Friday, May 09, 2008

Diary of a Seducer

The Seducer's Diary is another book from the Great Love series by Penguin which I mentioned in an earlier post. After reading this, my enthusiasm for the series has increased even more and I have managed to find and order a few more titles, which now happily adorn my shelf.

Seducer's Diary is primarily a philosophical work from Soren Kierkegaard: a 19th century Danish philosopher, and one of the earlier enthusiasts of Existentialism. It is part of one of his most illustrative works Either/Or, which I hope to read sometime. In Either/Or, with a few fictional pseudonyms, Kierkegaard argues for both the aesthetic (Either) and ethical (Or) aspects of life. It is in the Either or the aesthetic part that Seducer's Diary finds its place.
In itself, the Seducer's Diary is a complete book, even though it gives a unidirectional perspective, as different from the balanced perspective that Kierkegaard intended with the complete book . It seductively indulges in aesthetics, in the joy and happiness of being in love.

Written as part of diary entries of Johannes, the seducer, recounting his deliberate planning and plotting in the pursuit of a girl Cordelia, the book takes us through the meticulous thought process of Johannes. His remarkable consciousness of Cordelia's mind and thoughts is evident in the reading of each entry. He plays on her subconscious, remaining on the periphery, gaining her confidence from this periphery and giving her a false sense of power over himself. As she gets drawn to him, he then introduces an aloofness, feigning distance and indicating a fading of this power, which makes her confused and anxious, and she tries eagerly to bridge this distance and resume power again.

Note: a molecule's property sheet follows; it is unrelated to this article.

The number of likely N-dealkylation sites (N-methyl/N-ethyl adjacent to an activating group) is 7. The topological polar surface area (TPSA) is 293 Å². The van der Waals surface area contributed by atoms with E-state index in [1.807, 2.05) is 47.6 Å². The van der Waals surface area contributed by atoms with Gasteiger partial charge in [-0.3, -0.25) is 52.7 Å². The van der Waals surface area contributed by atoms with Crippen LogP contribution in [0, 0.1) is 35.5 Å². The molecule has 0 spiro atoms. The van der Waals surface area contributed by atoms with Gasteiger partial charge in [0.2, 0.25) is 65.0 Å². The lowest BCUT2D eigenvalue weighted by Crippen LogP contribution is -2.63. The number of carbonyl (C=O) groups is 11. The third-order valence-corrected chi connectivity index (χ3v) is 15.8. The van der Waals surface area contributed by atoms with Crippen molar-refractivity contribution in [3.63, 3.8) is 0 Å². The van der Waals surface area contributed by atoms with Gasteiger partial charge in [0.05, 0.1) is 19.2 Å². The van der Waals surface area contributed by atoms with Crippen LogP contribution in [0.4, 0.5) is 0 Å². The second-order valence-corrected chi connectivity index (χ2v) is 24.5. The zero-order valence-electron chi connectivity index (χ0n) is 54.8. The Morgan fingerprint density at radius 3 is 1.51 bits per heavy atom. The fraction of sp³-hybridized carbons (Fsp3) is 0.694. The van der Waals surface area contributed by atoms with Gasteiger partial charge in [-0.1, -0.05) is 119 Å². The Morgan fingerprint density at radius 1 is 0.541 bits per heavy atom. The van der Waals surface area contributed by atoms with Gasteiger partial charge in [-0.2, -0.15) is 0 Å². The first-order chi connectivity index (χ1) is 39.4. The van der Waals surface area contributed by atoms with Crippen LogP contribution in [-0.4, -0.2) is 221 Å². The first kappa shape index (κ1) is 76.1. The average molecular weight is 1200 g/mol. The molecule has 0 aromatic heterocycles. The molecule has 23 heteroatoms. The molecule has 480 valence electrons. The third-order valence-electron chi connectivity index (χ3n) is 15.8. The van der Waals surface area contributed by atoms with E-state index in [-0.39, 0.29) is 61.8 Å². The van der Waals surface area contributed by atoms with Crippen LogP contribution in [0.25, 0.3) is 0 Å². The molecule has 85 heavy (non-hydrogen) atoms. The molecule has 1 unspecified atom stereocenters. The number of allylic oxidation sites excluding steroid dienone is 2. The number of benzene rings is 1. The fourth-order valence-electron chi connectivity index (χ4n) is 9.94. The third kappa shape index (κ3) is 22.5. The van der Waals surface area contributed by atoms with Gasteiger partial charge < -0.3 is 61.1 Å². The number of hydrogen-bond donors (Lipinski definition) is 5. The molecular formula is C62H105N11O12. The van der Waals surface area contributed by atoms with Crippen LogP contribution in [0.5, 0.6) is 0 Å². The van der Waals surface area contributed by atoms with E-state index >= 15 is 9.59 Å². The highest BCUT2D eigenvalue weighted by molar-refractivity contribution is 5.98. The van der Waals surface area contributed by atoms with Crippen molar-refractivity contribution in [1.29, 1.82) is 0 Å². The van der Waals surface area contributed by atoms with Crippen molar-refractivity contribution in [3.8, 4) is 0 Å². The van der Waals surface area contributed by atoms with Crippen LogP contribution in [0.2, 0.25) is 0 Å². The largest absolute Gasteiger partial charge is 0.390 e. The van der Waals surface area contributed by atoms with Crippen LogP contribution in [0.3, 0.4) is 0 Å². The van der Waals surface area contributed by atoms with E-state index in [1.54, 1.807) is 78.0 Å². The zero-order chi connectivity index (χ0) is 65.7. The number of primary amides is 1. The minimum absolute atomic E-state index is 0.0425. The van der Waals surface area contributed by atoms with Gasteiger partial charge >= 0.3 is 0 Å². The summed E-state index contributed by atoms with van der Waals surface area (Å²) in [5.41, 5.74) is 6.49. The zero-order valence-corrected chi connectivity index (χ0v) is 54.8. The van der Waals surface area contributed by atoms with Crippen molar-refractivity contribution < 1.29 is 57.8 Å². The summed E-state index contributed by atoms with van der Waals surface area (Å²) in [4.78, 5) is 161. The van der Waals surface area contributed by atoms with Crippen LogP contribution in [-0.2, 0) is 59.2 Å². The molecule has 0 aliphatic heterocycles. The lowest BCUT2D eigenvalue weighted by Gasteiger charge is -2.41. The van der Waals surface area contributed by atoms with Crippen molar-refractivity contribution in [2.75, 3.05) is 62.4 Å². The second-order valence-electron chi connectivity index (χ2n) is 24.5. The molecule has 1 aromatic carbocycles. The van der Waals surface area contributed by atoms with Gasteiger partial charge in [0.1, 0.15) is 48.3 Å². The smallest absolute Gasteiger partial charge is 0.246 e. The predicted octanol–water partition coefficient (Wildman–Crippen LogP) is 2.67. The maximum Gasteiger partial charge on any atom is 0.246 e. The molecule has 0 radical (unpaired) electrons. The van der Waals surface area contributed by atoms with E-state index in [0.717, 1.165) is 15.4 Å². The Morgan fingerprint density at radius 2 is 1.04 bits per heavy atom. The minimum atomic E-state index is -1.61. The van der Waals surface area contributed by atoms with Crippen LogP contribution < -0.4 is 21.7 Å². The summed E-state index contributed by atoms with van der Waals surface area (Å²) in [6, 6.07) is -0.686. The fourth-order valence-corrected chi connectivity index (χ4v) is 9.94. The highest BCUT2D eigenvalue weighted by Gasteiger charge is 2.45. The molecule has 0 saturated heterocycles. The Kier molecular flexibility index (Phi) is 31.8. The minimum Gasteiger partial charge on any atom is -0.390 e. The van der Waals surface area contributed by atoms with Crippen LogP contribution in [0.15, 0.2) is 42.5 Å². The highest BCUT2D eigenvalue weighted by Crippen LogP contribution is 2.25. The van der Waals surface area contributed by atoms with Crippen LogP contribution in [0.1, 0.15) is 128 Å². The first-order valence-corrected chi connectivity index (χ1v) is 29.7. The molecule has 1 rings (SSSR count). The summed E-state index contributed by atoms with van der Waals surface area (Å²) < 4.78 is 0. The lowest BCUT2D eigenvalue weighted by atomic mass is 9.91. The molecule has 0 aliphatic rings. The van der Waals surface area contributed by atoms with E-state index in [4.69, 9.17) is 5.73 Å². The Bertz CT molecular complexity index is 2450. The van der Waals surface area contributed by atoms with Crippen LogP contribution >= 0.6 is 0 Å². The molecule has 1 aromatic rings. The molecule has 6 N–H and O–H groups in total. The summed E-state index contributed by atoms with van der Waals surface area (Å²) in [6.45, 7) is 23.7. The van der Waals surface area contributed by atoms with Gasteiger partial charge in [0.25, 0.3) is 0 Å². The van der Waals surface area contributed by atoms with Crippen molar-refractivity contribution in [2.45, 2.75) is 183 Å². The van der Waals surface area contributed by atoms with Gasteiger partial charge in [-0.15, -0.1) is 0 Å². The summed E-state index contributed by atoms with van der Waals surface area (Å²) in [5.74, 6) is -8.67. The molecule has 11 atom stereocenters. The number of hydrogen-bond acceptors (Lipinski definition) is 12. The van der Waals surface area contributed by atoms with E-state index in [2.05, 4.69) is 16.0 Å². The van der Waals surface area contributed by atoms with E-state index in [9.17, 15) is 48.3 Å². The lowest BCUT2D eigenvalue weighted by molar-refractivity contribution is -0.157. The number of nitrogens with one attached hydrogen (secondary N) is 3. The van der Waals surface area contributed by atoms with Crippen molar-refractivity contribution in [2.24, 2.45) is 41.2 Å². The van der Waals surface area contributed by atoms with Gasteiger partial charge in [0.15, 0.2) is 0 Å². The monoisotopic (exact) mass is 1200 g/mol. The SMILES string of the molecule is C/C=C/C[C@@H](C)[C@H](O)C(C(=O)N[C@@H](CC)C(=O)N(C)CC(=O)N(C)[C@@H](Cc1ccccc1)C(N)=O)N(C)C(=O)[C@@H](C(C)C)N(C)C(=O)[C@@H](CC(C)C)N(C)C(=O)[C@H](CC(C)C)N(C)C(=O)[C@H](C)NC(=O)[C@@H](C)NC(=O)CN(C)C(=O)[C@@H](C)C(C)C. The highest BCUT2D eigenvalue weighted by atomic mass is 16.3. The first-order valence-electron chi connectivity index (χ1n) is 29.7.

The game seems simple enough. Certainly there are in this world many a men and women playing similar games in a less conscious form. However the consciousness of it is the most impressive part of the work, not to say mildly shocking.

There are some biographical allusions to this work, especially pointed out by John Updike in his introduction to this work (Incidentally, my edition did not have this introduction but I read parts of it in the google preview of this book). Kierkegaard himself broke up his engagement with a young girl (Regine Olson) whom he had coveted for a long time. He remained unmarried, and this work is seen as his confession, his version of the entire episode. Perhaps it could be so. But if it is remorse, there is little of it that is seen in this work, which remains a delicious, arrogant recounting of a laborious victory.

I loved this work, mainly for Kierkegaard's articulate expression of Johannes thoughts on love. There is also some truth in his words which is perhaps felt universally - most people rush to conquer and get engaged in love and they don't know what they have conquered. It is in the drawn out months before a confession or engagement is made, the months of pursuit that are more aesthetic. Hence it is the melodrama of pursuit and mischances that play out the centrestage in most movies, while the 'they lived happily ever after' is always the small inconsequential part which no one is interested in - the part at which people get up and leave.